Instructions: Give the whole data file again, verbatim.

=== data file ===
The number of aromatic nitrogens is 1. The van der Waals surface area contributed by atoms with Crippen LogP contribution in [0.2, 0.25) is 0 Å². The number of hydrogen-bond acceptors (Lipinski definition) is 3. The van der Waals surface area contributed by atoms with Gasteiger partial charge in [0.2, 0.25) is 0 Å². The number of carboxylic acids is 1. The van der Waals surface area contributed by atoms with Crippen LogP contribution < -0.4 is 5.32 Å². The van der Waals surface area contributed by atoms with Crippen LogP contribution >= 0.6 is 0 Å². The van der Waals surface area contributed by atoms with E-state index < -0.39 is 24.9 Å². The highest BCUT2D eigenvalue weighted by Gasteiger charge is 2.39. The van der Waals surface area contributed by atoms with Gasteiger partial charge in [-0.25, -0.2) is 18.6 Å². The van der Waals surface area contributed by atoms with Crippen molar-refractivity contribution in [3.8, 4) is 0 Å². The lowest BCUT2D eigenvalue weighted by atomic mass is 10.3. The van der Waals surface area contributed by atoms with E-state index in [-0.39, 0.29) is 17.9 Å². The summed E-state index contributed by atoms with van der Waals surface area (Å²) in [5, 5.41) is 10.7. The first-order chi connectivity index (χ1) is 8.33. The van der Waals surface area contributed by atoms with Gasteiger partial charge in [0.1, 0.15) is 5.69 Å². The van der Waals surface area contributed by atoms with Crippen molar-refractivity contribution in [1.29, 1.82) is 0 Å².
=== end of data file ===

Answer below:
The number of aromatic nitrogens is 1. The van der Waals surface area contributed by atoms with Crippen LogP contribution in [0.2, 0.25) is 0 Å². The number of hydrogen-bond acceptors (Lipinski definition) is 3. The van der Waals surface area contributed by atoms with Gasteiger partial charge in [0.2, 0.25) is 0 Å². The number of carboxylic acids is 1. The van der Waals surface area contributed by atoms with Crippen LogP contribution < -0.4 is 5.32 Å². The van der Waals surface area contributed by atoms with Crippen LogP contribution >= 0.6 is 0 Å². The van der Waals surface area contributed by atoms with E-state index < -0.39 is 24.9 Å². The highest BCUT2D eigenvalue weighted by Gasteiger charge is 2.39. The van der Waals surface area contributed by atoms with Gasteiger partial charge in [-0.25, -0.2) is 18.6 Å². The van der Waals surface area contributed by atoms with Crippen molar-refractivity contribution in [3.8, 4) is 0 Å². The lowest BCUT2D eigenvalue weighted by atomic mass is 10.3. The van der Waals surface area contributed by atoms with E-state index in [-0.39, 0.29) is 17.9 Å². The summed E-state index contributed by atoms with van der Waals surface area (Å²) in [5, 5.41) is 10.7. The first-order chi connectivity index (χ1) is 8.33. The van der Waals surface area contributed by atoms with Gasteiger partial charge in [0.1, 0.15) is 5.69 Å². The van der Waals surface area contributed by atoms with Crippen molar-refractivity contribution in [1.29, 1.82) is 0 Å².